Friday, August 17, 2012

Body, Heart, & Mind of a Post-natal Yogini



I started taking yoga classes in my late 20s, at the time considering this my "prime". It satisfied my ego nature, as I was able to do backbends quite easily, which are some of the more challenging postures for the general population.  However, after over a decade of practice, many imbalances were revealed.  I lacked strength in my core and hamstrings and lacked flexibility in my hip flexors and gluteals.  It was frustrating that many yoga postures were still out of my reach. I even had a few instructors comment on how unusually limited I was, given how I had a flexible spine. Ouch.  Instead of letting this bother me, I grew humble and just accepted that this is how my body was.  And that humility helped greatly as my teaching experience grew. I was able to relate to my students better.  Also, I was able to focus more on meditation and energetics like qi gong.  As it should be, working with my limitations was a doorway to deeper yogic practices. 

Then I became pregnant and had my baby by an emergency c-section. 


Oh my, oh my, has my practice changed!  It is like starting all over again, except I have a very complete toolbox and know what will likely work. The amount of time put in is so different now. Before, my asana practice would usually be ~ 1 hour long in the morning or afternoon and I would meditate every evening for ~ 30 min. before bed. Now, I'm lucky if I can get 45 min. of asana (posture practice) in right before I hop into bed (if my son doesn't need me first!)  My meditation is <15 min.  Sometimes meditation is on the fly while I'm nursing or sitting at the park.  Not really "formal" at all.

Even though I practice for less time, I am definitely seeing changes.  My hips are way more open than before giving birth.  I am able to do lotus pose (padmasana) quite comfortably for the first time in my life.  Used with fish pose (matsyasana) it is helping immensely with the issues that came up for me during pregnancy and from the surgery. Note for women wishing to get pregnant: Please, never take a C-section lightly. It is a major abdominal surgery. I've had gastrointestinal  issues ever since, but that can be talked about in a later post...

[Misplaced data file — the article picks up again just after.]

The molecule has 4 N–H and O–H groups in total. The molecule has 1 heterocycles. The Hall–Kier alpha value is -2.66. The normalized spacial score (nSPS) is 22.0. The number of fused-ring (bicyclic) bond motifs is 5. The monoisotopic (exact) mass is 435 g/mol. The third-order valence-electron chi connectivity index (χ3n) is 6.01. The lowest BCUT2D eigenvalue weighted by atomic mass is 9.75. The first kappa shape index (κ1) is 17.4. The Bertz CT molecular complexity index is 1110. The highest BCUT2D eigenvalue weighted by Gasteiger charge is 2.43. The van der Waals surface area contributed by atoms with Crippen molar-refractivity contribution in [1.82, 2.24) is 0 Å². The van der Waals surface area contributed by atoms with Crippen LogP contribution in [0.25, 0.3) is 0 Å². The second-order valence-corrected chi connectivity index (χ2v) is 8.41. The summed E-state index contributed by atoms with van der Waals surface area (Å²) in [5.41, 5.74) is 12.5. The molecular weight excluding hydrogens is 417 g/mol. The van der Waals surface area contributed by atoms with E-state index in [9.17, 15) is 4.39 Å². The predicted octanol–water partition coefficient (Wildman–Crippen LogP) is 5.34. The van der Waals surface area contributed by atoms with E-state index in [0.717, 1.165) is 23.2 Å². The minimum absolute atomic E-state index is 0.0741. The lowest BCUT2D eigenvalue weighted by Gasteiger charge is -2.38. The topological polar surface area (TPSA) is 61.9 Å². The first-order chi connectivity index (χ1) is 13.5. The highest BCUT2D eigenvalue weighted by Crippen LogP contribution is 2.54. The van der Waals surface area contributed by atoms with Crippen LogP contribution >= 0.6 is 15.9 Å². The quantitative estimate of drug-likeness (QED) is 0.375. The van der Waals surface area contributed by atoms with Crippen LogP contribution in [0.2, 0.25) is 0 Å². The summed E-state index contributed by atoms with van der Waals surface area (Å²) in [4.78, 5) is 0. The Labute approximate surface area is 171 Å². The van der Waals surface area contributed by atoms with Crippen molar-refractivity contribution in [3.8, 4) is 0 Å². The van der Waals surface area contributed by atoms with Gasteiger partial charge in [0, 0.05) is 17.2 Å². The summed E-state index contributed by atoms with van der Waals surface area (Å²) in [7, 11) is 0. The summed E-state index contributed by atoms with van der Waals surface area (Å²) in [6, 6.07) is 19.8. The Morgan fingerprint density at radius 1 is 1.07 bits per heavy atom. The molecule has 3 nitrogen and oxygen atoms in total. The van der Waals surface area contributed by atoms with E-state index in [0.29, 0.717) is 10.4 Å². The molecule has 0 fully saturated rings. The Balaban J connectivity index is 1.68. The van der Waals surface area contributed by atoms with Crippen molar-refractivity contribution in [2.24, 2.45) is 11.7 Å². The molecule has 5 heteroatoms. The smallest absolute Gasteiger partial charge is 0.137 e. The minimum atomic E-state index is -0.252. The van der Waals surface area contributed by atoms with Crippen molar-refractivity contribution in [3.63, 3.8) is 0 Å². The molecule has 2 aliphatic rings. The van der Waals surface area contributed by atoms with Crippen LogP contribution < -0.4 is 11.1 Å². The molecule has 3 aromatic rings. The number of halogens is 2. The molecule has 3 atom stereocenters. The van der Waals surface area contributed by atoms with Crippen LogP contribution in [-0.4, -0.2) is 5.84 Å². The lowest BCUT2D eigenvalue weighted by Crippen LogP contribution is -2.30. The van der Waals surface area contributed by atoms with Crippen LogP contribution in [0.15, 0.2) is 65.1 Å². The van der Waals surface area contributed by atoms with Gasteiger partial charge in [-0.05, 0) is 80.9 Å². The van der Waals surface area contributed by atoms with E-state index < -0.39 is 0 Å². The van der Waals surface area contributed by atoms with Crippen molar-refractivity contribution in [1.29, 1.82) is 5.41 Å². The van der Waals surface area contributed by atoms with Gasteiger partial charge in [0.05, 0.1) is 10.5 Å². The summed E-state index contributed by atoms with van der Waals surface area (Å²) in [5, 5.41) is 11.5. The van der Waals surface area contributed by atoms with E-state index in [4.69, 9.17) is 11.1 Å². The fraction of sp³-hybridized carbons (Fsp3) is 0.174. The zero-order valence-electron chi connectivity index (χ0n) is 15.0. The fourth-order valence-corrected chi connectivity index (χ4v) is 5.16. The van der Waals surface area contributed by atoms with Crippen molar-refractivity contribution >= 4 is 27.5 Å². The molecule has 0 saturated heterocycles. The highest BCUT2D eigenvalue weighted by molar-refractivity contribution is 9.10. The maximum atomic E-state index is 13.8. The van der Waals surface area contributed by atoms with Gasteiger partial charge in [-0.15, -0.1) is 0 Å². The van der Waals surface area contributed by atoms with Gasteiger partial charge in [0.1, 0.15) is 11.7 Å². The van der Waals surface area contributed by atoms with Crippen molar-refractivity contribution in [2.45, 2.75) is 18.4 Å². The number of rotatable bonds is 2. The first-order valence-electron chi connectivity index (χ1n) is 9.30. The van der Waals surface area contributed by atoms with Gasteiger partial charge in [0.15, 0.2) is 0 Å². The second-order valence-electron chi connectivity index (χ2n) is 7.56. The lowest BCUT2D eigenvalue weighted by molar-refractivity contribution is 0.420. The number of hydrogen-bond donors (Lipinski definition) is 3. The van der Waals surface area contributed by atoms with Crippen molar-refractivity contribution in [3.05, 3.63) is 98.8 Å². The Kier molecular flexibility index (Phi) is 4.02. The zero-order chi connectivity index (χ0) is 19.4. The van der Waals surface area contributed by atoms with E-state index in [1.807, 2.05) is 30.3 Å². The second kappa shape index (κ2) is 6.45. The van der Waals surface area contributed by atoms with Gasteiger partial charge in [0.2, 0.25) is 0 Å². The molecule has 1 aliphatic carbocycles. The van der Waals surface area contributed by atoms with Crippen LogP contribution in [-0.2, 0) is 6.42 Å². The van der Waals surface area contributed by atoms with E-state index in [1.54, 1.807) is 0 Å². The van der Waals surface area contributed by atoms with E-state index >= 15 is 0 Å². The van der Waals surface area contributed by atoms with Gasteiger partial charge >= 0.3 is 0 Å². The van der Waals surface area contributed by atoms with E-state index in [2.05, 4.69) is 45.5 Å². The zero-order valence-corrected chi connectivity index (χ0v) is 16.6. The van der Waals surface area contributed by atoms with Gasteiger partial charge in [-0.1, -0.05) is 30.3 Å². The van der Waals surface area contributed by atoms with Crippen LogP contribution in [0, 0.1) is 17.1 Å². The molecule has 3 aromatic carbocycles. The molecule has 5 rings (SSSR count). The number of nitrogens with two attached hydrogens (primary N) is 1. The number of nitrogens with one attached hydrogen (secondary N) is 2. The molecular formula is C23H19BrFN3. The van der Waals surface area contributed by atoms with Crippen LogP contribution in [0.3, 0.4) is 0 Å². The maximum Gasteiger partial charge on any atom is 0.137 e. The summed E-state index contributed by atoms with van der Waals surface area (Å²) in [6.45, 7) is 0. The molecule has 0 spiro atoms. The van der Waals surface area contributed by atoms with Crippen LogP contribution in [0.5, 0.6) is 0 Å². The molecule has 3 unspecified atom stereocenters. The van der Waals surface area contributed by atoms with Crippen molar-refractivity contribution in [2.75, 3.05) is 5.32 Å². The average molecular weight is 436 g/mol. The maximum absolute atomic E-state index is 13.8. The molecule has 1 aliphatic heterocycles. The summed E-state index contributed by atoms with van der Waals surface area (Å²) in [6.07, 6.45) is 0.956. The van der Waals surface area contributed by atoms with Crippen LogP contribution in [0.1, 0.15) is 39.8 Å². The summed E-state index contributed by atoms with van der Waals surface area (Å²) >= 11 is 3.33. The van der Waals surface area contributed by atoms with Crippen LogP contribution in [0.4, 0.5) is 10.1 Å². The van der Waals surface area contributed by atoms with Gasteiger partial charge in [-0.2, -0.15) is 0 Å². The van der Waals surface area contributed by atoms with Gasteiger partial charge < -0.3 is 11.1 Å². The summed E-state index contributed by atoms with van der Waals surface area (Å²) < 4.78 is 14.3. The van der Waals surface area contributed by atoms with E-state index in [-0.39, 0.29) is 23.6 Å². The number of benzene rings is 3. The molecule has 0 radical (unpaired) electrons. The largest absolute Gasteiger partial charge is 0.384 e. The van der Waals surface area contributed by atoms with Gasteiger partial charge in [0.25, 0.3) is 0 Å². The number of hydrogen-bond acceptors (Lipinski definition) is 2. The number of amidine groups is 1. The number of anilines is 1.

So, my body is different. For some reason, I'm holding onto the last 15 lbs gained from pregnancy (and I was definitely not svelte before that!)  Still, I am continuing to heal and transform on every level. Keeping my body open is helping to make space in my heart and mind as well.  The brief contemplative practices of meditation and qi gong (maybe along with oxytocin?!) seem to be just enough to help me be a more loving mother, wife, family member, friend, neighbor, and inhabitant on this beautiful planet. 

It is our motivation, intention, and gentle approach to working with ourselves that is important, not so much what we do or how much we do.  Most long-time yogis know this. Just practice, that is yoga, regardless of life circumstances. This is hard to teach to beginners.  It is difficult for many to be still, to accept that they can't do everything, and take responsibility for what comes up in their practice.  I am glad to say that I know many students who have and are now yogis for life.  And for myself, I know that this is only the beginning.